With his constitutional ‘reform,’ Putin follows a familiar playbook to extend autocratic rule
It’s not always a thunderous midnight knock on a dissident’s door, or tanks rumbling through cobblestone streets, or a leader-for-life’s face displayed on giant, ubiquitous billboards.
Sometimes, an authoritarian’s tightening grip on power is a far subtler affair — couched in the benign language of constitutional reform, perhaps, or conveyed as a mundane technical adjustment in the powers of certain governmental institutions. It can even take place in the guise of a seemingly free election.
Russian President Vladimir Putin — whose plucked-from-obscurity choice for prime minister won overwhelming parliamentary approval Thursday, to the surprise of virtually no one — is operating from an autocrat’s playbook that is both old and new, analysts say. Elsewhere in the world, he has plenty of company.
“Dictators don’t voluntarily step away from power without some way to defend themselves and their assets,” said Marc Behrendt, the director of Europe and Eurasia programs at Freedom House, a Washington-based nonprofit group that promotes democracy and human rights.
That can mean a carefully calibrated campaign, sometimes taking place over many years, as authoritarian leaders work to make sure that not only they, but also cronies who prop up their governments, will be protected in the long term. Thus, personal power and personal financial gain can become inextricably entwined.
Scholars of democracy, particularly of its global erosion in recent years, say that in countries such as Prime Minister Viktor Orban’s Hungary or President Recep Tayyip Erdogan’s Turkey, a leader will often make calculated use of structures that are meant to strengthen the rule of law, employing them to weaken it instead.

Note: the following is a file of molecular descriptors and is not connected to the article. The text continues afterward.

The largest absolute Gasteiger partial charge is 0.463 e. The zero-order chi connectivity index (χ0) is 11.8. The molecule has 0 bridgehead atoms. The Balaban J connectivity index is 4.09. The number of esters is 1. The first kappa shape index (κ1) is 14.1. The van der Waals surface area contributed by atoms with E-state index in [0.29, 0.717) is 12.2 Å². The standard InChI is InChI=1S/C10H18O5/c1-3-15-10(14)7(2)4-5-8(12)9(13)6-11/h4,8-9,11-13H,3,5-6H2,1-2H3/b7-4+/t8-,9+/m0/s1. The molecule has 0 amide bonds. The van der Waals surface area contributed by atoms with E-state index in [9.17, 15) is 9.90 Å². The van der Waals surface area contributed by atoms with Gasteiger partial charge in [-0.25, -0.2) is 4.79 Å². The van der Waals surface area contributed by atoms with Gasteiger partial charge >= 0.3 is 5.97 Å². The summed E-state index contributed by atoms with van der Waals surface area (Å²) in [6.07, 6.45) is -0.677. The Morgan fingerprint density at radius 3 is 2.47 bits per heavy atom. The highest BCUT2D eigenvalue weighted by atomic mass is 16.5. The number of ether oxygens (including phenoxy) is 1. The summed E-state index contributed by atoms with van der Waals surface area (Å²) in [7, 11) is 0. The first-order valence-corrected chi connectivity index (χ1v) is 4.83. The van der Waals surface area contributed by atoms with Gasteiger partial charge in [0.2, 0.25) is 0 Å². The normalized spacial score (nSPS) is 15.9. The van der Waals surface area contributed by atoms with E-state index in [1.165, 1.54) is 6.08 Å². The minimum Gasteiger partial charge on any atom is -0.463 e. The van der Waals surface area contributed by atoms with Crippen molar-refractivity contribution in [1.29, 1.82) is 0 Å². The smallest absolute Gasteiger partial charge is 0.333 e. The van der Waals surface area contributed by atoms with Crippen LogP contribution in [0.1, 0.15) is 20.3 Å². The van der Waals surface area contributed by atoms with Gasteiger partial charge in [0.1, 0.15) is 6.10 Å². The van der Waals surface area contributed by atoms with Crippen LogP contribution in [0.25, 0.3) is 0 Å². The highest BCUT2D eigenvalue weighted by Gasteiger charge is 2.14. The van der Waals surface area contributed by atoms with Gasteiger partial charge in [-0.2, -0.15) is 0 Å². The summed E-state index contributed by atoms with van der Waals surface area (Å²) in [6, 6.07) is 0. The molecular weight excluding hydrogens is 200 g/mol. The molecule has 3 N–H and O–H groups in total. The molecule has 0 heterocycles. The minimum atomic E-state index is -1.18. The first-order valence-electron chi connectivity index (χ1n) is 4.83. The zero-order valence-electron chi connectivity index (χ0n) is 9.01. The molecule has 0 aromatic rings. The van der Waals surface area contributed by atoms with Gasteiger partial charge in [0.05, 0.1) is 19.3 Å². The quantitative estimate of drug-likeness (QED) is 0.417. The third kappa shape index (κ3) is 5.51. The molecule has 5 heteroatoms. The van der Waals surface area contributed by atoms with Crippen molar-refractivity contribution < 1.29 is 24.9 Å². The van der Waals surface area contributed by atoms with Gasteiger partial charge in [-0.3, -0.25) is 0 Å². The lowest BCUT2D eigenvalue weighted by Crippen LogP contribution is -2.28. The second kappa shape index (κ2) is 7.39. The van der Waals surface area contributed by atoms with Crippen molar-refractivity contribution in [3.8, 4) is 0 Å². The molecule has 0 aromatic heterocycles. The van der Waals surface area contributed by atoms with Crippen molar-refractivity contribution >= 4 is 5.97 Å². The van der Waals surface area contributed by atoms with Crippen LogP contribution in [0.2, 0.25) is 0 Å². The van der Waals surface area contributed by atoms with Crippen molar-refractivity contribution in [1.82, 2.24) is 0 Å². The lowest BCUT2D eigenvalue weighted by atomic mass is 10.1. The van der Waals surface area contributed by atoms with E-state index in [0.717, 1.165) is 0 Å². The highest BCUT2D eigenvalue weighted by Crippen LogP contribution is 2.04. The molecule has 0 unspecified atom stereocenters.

That can involve methods such as undermining the independence of the judiciary, as activists have documented in Poland, a member of the European Union. Or independent institutions such as a formerly free press can be co-opted, as in Hungary, also an EU member, through the buying up of news outlets by business titans friendly to the government.
Frequently, the most convenient vehicle for pushing through change that works to a leader’s advantage is the constitution, generally a country’s revered founding document or one adopted after momentous social change. For an authoritarian head of state or government, being able to characterize as constitutional even profoundly undemocratic actions — such as jailing political opponents in the name of national security — provides a veneer of legitimacy, analysts say.
“When autocrats settle into power, they use the constitution as a tool or weapon,” said Larry Diamond, a senior researcher at Stanford’s Hoover Institution and the author of several books on democratic backsliding. “It’s really authoritarian pseudo-constitutionalism — a superficial use and distortion of the constitution to hide the reality of personal domination.”
In Turkey, constitutional change was wielded by Erdogan as a key means of consolidating his authority. When he first became prime minister in 2003, the ruling Justice and Development Party was initially hailed for economic and democratic accomplishments. But by the time a 2017 constitutional referendum transformed the country from a parliamentary democracy to a presidential republic, the Turkish leader was already cracking down hard on dissent of any kind, becoming the world’s leading jailer of journalists and purging the civil service and the judiciary of those he calls enemies.
“Turkish democracy was never perfect, and there had been many serious warning signs long before this change,” said Gonul Tol, director of the Center for Turkish Studies at the Middle East Institute. “But after that, he was able to destroy institutions that were supposed to provide checks and balances.”
Describing their own actions as being in the best interests of democracy is a hallmark of power consolidation by autocrats, often in an up-is-down Orwellian fashion, analysts say.